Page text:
New Forms of ESI: Social Media, BYOD and IoT

The growth and proliferation of social media and personal devices spawned new collection sources for ediscovery matters in 2014. In fact, over 50 percent of law firms and corporations reported that they were involved in a matter that used social media data. Similarly, 58 percent of survey respondents reported that they had at least one ediscovery matter involving personal devices (BYOD), and 26 percent said BYOD devices played a role in three or more ediscovery matters in 2014.

Further, Internet of Things (IoT) data is likely to be a growing source of new litigation data within the next decade, with 29 percent of respondents preparing for its impact on ediscovery. Thirty-eight percent reported they have made no preparations for IoT and 33 percent have never heard of the IoT.

Looking Ahead

What will 2015 hold for ediscovery? Better visibility into cybersecurity practices? Greater focus on information governance practices? Increased adoption of predictive coding? When asked what ediscovery topic will take center stage in 2015, 26 percent of respondents cited information governance practices, with an equal percentage (26%) noting improved use of analytics to deal with growing demands to preserve and process data.

Download the “2014 Ediscovery Trends: Industry Survey Results” guide today to get a head start on 2015. (And, of course, don’t miss all the other exciting news stories summarizing the hottest trends in fashion, entertainment and more in 2014…you know you can’t wait!)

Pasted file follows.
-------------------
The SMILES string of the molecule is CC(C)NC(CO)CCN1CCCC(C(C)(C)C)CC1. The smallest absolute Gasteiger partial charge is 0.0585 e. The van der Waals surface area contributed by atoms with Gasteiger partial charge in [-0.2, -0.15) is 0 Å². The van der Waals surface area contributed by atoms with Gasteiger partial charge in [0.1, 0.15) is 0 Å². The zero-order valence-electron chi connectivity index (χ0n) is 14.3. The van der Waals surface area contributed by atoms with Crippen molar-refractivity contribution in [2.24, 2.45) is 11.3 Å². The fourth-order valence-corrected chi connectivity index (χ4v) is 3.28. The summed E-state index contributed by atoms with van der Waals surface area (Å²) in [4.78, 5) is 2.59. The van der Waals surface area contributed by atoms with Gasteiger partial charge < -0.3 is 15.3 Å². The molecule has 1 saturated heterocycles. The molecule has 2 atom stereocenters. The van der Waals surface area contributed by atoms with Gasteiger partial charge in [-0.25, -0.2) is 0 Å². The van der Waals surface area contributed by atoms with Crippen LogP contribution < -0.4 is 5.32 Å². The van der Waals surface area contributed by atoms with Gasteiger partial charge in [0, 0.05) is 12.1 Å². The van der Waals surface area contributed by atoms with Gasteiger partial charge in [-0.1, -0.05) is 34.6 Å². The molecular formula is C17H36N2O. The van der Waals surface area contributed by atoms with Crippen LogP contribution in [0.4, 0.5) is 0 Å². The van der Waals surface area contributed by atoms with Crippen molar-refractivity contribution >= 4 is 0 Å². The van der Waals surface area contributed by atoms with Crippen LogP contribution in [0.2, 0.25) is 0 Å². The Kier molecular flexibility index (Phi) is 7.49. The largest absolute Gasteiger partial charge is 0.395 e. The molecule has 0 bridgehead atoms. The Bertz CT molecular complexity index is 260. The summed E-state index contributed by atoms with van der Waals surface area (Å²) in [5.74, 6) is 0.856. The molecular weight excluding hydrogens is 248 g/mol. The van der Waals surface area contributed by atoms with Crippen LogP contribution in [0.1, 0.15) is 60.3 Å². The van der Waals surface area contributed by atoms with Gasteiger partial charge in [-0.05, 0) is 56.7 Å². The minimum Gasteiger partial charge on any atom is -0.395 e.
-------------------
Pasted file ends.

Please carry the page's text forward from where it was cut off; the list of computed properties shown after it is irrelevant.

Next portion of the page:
November 2014 Ediscovery Case Summaries

ediscovery case studies

Court Denies Exclusive Use of TAR Privilege Review, Leaves Option on Table for Later Use
Good v. American Water Works, 2014 WL 5486827 (S.D. W. Vir. Oct. 29, 2014).

Judge Gives Rule 34 Lesson, Orders Plaintiff to Organize Production
Venture Corp. v. Barrett, 2014 WL 5305575 (N.D. Cal. Oct. 16, 2014).

Court Affirms Costs against Plaintiffs Following Contentious Discovery
Kuznyetsov v. West Penn Allegheny Health Sys., 2014 WL 5393182 (W.D. Penn. Oct. 23, 2014).

Defendant Ordered to Keep Discovery Promises despite Plaintiff’s Inability to do the Same
Finjan, Inc. v. Blue Coast Sys., 2014 WL 5321095 (N.D. Cal. Oct. 17, 2014).

Defendant Entitled to New Trial After Trial Court Erroneously Admitted “Russian Equivalent of Facebook” into Evidence
United States v. Vayner, 2014 WL 4942227 (2d Cir. Oct. 3, 2014).

5 Questions You Should Ask about Big Data Security and Ediscovery


In the era of big data, vetting and asking the right security questions can help your organization save money and have peace of mind when it comes to ediscovery. Below is a general overview of some of the most important questions you should be discussing with your outside law firms and ediscovery service providers. Developing a thorough security RFI created in tandem with your IT/IS department to truly vet these organizations is highly recommended.